Ramadan holiday adds to Egypt’s anxieties

Egyptians shop in a market in Cairo on the eve of Ramadan.
(Spencer Platt / Getty Images)

CAIRO -- A muggy sunrise over Cairo on Wednesday ushered in the start of Egypt’s annual Ramadan season, when Muslims begin a monthlong period of fasting and religious reflection.

The question many here are asking: Will the revolution take time off for the holiday?

The military, which last week brought down Islamist President Mohamed Morsi, certainly hopes so. The military-led interim government is betting that Morsi’s Muslim Brotherhood supporters will find it harder to sustain their protests demanding his reinstatement while simultaneously refraining from food, water and cigarettes from dawn to dusk.

In most Muslim countries, the government and economy noticeably slow down during Ramadan as people prefer to sleep during the day and spend the nights with family members and friends breaking the fast.


With the political turmoil since last week’s military coup, many Egyptians say they’re not particularly in a holiday mood this year.

But in the Muslim Brotherhood’s Cairo stronghold of Rabaa, where thousands of Morsi supporters have camped out for a week, most are vowing to keep their sit-in alive even as they fast in temperatures that are expected to hit 100 degrees in the coming days.

Many said that celebrating Ramadan in makeshift tents on the streets will give the holiday greater religious meaning.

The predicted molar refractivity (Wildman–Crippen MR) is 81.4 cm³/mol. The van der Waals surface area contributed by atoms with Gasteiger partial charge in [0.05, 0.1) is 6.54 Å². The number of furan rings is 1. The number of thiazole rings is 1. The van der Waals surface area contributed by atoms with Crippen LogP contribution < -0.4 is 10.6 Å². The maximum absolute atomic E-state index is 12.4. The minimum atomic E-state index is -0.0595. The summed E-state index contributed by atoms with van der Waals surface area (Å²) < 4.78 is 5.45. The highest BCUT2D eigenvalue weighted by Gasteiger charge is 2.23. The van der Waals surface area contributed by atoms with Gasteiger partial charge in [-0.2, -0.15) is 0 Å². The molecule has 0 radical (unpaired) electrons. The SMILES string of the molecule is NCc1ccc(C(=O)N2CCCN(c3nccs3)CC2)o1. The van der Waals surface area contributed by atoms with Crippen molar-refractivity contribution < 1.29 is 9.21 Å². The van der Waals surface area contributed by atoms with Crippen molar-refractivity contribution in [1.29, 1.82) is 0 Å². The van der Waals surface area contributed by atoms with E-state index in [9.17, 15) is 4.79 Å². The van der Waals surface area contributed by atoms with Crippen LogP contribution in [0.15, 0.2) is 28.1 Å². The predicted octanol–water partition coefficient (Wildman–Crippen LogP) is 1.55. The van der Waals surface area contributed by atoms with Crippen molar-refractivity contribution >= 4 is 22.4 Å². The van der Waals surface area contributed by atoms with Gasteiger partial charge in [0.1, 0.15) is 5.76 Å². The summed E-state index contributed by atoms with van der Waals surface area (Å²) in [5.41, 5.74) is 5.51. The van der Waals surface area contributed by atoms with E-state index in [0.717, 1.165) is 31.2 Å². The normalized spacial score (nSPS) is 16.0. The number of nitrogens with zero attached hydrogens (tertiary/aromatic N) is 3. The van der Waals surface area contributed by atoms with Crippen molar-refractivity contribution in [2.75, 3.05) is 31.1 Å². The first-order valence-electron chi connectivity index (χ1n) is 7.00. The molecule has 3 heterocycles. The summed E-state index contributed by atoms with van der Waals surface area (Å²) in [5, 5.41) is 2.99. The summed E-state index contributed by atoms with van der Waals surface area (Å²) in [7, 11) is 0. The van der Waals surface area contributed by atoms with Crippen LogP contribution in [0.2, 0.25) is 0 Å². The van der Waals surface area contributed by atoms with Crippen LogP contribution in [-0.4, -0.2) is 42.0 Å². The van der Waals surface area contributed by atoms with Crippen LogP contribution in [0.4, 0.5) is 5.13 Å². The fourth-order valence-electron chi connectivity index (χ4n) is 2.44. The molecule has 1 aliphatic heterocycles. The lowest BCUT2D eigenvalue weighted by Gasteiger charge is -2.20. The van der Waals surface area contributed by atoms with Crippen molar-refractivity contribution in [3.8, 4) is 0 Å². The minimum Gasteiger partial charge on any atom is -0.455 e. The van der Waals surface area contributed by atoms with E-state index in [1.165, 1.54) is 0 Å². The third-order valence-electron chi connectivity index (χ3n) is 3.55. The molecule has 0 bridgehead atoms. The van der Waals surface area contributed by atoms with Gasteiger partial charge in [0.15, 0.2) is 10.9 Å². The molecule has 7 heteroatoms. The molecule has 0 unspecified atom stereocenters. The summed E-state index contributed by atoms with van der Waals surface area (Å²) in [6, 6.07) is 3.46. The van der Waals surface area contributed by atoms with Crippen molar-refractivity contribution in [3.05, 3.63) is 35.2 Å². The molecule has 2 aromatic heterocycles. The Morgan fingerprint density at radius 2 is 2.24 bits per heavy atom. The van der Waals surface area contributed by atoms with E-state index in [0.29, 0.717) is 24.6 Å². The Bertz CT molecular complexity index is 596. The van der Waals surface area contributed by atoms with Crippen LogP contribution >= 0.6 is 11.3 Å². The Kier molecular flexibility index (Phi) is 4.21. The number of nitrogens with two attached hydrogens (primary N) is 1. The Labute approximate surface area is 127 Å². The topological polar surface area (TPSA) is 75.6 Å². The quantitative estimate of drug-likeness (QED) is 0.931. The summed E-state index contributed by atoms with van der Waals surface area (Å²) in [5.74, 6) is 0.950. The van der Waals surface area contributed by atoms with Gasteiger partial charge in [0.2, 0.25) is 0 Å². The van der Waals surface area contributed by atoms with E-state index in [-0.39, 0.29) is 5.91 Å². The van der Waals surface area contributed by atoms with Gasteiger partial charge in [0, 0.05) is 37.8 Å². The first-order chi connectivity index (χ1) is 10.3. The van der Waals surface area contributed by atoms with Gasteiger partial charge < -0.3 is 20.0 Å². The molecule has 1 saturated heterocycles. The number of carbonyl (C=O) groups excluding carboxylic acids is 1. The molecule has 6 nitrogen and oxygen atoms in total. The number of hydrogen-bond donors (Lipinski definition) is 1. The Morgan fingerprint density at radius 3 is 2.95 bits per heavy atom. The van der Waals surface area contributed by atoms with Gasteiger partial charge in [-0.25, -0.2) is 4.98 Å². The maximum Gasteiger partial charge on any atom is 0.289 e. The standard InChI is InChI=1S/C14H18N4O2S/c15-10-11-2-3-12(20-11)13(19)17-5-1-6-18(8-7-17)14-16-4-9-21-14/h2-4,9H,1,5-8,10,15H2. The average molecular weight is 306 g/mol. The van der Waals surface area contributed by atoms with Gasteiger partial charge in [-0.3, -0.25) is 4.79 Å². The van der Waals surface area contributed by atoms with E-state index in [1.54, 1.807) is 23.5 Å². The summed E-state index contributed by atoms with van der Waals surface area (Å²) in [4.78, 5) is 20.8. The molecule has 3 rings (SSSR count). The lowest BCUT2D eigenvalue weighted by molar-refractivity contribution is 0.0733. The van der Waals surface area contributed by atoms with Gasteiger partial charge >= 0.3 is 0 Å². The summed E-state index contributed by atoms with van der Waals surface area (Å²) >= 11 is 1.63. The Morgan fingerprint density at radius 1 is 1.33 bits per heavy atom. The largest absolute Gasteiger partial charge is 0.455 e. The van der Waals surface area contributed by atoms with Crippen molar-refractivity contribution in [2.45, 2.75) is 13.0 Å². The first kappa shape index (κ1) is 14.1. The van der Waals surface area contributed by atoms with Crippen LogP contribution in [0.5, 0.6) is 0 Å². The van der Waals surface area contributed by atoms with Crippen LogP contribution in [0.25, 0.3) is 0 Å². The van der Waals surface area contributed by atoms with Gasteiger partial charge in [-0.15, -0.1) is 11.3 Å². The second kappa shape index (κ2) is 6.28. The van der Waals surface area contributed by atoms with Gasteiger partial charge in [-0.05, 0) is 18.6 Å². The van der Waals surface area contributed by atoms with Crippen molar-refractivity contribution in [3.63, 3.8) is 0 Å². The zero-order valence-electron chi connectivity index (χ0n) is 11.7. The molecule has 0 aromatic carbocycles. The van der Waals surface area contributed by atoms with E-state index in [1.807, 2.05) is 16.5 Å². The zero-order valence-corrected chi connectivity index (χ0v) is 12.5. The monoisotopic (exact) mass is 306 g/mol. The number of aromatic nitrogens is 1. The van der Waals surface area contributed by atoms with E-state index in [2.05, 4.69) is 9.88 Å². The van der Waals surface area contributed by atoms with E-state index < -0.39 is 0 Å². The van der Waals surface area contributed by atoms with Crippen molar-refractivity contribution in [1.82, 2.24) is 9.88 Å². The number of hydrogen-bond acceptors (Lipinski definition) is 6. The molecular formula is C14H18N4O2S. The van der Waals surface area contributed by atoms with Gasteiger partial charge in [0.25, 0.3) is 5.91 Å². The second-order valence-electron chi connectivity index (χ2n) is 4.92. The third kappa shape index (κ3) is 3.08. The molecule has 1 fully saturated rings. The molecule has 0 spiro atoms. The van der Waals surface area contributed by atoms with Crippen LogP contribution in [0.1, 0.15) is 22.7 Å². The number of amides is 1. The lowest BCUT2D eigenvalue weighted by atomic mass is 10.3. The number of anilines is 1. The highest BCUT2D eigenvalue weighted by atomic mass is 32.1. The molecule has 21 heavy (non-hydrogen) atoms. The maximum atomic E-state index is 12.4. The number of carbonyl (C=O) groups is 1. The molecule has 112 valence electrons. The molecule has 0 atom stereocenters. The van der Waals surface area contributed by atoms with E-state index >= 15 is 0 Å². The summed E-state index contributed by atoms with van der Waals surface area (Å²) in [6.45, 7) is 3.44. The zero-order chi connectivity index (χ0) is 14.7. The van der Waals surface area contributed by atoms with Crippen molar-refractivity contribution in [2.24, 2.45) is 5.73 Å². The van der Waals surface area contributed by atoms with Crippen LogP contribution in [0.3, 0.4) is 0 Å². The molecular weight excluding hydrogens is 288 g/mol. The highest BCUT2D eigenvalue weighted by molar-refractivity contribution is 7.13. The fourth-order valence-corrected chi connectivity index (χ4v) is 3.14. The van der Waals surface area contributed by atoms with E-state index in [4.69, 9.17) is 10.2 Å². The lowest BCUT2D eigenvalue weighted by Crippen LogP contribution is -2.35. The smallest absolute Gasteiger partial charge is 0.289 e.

“This feels like a holy pilgrimage’’ said Eneyat El Shenway, 38, a teacher and mother of five. Usually at this time of year she would be cleaning the house back in the city of Mansoura, finishing last-minute shopping for special foods, decorating the family dinner table and cooking her children’s favorite dishes, including kofta, duck and macaroni.

Instead the family is fasting under a carpet-covered tent perched on a traffic median in the middle of Rabaa.

“We can forgo all the things we usually enjoy for the sake of our country,’’ she said. “Even if we eat nothing but water and dates, this year we are 1,000 times happier.”

Muslim Brotherhood officials said they were doing their best to give a holiday atmosphere to the protest encampment, decorating tents, laying carpets on the asphalt and planning nighttime soccer matches. White lines have been painted on the streets pointing to the direction of Mecca in preparation for mass prayers.


Charities are setting up tables of free food for the protesters, many of whom come from outside Cairo.

But because Ramadan is seen as a time of brotherhood, charity and equality, ardent Muslims might find it difficult to reconcile the holiday with anti-military protests and calls for vengeance. Harming or killing other Muslims is especially taboo.

By the same token, the military might find itself more restrained during the holiday. Launching a crackdown against the protesters, such as the one Monday that killed at least 51 people, could trigger a public backlash.

During Ramadan, it’s not uncommon for violence and crime to drop, partly because people are physically weaker and more focused on religion. During the U.S. occupation of Iraq, for example, attacks against American troops usually dipped during Ramadan. A study in Saudi Arabia found that men were less likely to beat their wives during the holiday.

Other research, however, suggests that fasting and giving up vices such as cigarettes can make people more irritable and intolerant during Ramadan. In 2009, a church burning in Egypt was attributed to the anti-Christian sentiments whipped up during holiday.

In the Palestinian territories, militant attacks against Israel’s occupation have often spiked during Ramadan out of a belief that if a Muslim dies as a martyr during the holiday, the rewards in heaven are even greater.


Asked if the family considered going home for the holiday and returning to protest after Ramadan, El Shenway shook her head and said, “I’d be a traitor.”


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